Edward G. Brown, author of “The Time Bandit Solution: Recovering Stolen Time You Never Knew You Had,” makes an unassailable case. “Interruptions treat that treasured, finite resource (time) like the cheapest of commodities.”
Brown outlines the top five time-loss factors: interruptions, restarts, momentum loss, do-overs, and distress manifestations. Brown continues by elucidating what he calls the “Interruption Culture.”
Brown calls the solutions “Time Locking” and “Focal Locking.”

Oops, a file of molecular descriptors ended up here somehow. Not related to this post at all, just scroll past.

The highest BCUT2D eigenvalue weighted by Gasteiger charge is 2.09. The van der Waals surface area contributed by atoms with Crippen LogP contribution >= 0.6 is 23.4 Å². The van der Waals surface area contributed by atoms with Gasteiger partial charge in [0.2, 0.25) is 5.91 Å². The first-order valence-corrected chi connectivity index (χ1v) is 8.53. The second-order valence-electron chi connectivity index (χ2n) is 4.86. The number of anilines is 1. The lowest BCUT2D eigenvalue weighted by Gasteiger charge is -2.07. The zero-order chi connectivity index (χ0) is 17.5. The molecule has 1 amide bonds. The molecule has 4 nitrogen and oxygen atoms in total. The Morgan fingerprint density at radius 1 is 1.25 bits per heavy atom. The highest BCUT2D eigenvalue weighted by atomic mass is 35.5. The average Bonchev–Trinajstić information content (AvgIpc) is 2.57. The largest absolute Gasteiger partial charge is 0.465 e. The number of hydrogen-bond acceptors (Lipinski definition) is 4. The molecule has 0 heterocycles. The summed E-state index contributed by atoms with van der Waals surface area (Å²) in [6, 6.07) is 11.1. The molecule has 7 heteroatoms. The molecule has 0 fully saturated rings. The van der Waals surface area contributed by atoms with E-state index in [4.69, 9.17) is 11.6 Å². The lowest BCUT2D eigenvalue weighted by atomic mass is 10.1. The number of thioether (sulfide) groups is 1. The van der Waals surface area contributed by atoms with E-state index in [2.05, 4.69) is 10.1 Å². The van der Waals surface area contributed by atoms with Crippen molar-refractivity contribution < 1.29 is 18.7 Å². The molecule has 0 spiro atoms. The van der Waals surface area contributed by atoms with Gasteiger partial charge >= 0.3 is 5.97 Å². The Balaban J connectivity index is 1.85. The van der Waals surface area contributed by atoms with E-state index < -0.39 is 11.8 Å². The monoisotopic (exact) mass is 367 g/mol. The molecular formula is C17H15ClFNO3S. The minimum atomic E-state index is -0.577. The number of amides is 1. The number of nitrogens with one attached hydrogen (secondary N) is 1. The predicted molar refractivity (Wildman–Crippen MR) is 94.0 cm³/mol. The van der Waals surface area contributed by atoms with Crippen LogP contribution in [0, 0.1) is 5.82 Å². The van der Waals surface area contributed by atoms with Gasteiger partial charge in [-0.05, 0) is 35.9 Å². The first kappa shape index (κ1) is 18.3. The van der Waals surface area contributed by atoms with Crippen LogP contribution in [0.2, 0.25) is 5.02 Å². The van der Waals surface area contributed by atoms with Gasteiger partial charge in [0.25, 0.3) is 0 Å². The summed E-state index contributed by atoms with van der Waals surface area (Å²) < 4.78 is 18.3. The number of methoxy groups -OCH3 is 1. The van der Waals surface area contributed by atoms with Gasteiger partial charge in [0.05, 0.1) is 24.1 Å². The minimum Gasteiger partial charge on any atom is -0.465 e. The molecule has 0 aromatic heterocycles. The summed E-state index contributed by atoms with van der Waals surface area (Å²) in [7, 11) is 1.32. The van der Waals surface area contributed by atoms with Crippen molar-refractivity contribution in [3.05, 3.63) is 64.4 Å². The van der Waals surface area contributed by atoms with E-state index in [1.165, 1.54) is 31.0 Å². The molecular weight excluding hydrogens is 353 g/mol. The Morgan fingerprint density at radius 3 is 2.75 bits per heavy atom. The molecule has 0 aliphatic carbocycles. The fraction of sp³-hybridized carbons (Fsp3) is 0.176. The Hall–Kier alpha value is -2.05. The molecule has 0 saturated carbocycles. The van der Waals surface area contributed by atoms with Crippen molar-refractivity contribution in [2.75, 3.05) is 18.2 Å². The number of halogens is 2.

For Time Locking: “By negotiating with your colleagues and your counterparts . . . you and they will be spared many interruptions and you will also be spared the difficulty or inconvenience that someone else’s Time Lock might otherwise cause you,” writes Brown.
There is, however, one “final” series of points about what Brown calls “the most invidious, pervasive, dangerous, stubborn and inflexible of all the Time Bandits.”
He’s referring to the reader—you—and the key learning point is how important it is to exercise “Focal Locking” in going forward.
You may find yourself needing to read “Time Bandits” more than once. But it’s worth the read.